In a week or so you will need to contact an attorney who will explain your responsibilities and guide you through the process. It is a good idea to contact your father’s attorney (the one who prepared his Will) to advise him or her of your father’s death. You are not required to employ that attorney, but he or she may have special knowledge concerning your father’s wishes.

Estate settlement and administration can be a stressful and lengthy process. Our office provides all the administrative services necessary to settle an estate while remaining sensitive to the needs of the family and paying scrupulous attention to the legal, tax, and accounting details.

 

Guardianship/Special Needs Planning

 

I have a grandchild with special needs. Can I leave him a gift under my Last Will
and Testament?

 

There are many planning options for you to consider. You may need to leave the gift in a Supplemental Needs Trust (SNT). Assets in an SNT will not adversely affect your grandchild’s receipt of benefits from certain government programs. Our attorneys will work with you to assess whether or not an SNT is the best option for you and for your grandchild’s future financial well being.

 

Retirement Benefit Planning

 

I do not remember if I completed a beneficiary designation form when I rolled over my 401(k) from my employer to my IRA. A friend of mine told me that if I forget to name a beneficiary, the assets will still go to my family. Is this accurate?

 

If you do not name a beneficiary of your IRA, it will be paid to your estate upon your death. Therefore, if you have a Will, your beneficiaries will receive the IRA proceeds. If you do not have a Will, your closest living relatives will receive the IRA as determined by state law.

You should contact the custodian of your retirement account and request a copy of your beneficiary designations. Then consult with your estate planning attorney to discuss whether these designations are proper in light of your overall estate plan. The failure to name a beneficiary or naming inappropriate beneficiaries can often result in unintended tax consequences for your family or other beneficiaries.

 

Business Succession Planning

 

I’d like to transfer my business to my son and daughter. How do I do that with minimal disruption to my family and to the business itself?

 

Very carefully. Planning for the disposition of a business is far more complicated than planning for the distribution of a bank account or a stock portfolio. Our firm will help guide you through a successful transition designed to accomplish the objectives you have set for yourself, your family, and your business. We have found that the process works best if we work closely with you and your key advisors, such as your accountant, to ensure that all facets of the process have been addressed.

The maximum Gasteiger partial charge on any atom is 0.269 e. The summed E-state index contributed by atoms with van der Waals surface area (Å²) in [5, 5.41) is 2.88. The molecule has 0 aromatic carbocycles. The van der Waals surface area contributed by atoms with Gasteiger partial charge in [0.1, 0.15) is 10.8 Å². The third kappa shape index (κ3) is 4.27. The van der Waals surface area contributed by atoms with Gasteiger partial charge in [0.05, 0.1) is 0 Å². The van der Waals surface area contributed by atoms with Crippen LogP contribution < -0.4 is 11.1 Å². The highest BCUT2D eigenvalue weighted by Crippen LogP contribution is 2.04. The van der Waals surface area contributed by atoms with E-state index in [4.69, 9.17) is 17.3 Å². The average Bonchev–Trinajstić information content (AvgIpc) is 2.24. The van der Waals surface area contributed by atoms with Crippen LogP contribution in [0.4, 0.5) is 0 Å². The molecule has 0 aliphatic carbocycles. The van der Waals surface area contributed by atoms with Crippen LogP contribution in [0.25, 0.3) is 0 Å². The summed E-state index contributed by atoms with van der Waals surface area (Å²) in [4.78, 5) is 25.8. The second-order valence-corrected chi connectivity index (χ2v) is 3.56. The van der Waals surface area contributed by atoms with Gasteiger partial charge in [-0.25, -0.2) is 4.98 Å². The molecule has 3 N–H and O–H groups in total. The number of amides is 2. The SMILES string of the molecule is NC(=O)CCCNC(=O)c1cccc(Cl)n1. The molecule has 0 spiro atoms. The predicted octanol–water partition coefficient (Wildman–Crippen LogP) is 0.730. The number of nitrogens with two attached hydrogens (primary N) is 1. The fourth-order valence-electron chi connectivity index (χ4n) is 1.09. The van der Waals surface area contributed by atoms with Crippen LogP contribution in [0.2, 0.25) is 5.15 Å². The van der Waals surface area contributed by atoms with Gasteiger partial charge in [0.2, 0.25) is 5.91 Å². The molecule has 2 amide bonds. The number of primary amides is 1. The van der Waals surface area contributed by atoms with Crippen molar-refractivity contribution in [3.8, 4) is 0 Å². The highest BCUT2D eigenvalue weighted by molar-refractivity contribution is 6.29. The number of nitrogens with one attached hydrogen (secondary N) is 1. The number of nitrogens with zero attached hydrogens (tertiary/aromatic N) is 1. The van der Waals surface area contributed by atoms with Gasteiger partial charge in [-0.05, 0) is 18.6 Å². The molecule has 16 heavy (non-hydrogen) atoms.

Family Cottage or Residence Planning

 

I own a cottage on Keuka Lake and would like my grandchildren to be able to
enjoy this property. However, I am not sure that my kids will be able to afford it.
The property taxes keep increasing.

 

You may wish to create an arrangement during your lifetime that addresses how the property will be owned and managed after your death. A properly structured arrangement will help you to keep the property in the family while also saving estate taxes. Our attorneys will help you develop a plan that will accomplish your goal in the most tax-efficient manner.

 

Health Care Proxies, Living Wills, DNRs

 

What is the difference between a Health Care Proxy and a Living Will?

 

A Health Care Proxy gives the person named by you the legal authority to make medical decisions on your behalf only if you are unable to make those decisions yourself. New York law permits you to name a primary Health Care Agent and a successor agent. You may not name people to act jointly because they may not agree.

 

A Living Will is statement of your wishes regarding your care should you become critically ill. For example, it might state that you do not want tube feedings. Unlike a Health Care Proxy, a Living Will is not legally enforceable in New York. It provides guidance to your Health Care Agent, however, your Agent is not legally required to follow the directions in your Living Will.

 

Who can issue a Do Not Resuscitate Order (DNR)?

 

A DNR must be issued by a physician. There are two kinds of DNRs—institutional and non-hospital. The institutional DNR applies to individuals in hospitals and nursing homes. The non-hospital DNR applies to individuals needing emergency services personnel (e.g., ambulance technicians). Both kinds prevent the use of cardiac pulmonary resuscitation (CPR) and must be reviewed periodically by a physician.

 

Long-Term Care Planning

 

The rules surrounding nursing home care and government benefits are
complicated and always changing. How can I better understand these rules
and also stay informed?

 

There are many beliefs and motivations surrounding planning for a long-term nursing home stay. Our attorneys can present various alternatives that are appropriate to your situation and also keep you informed regarding recent developments at your request. Gaining a general understanding of the rules may help you to decide whether a long-term care plan is right for you.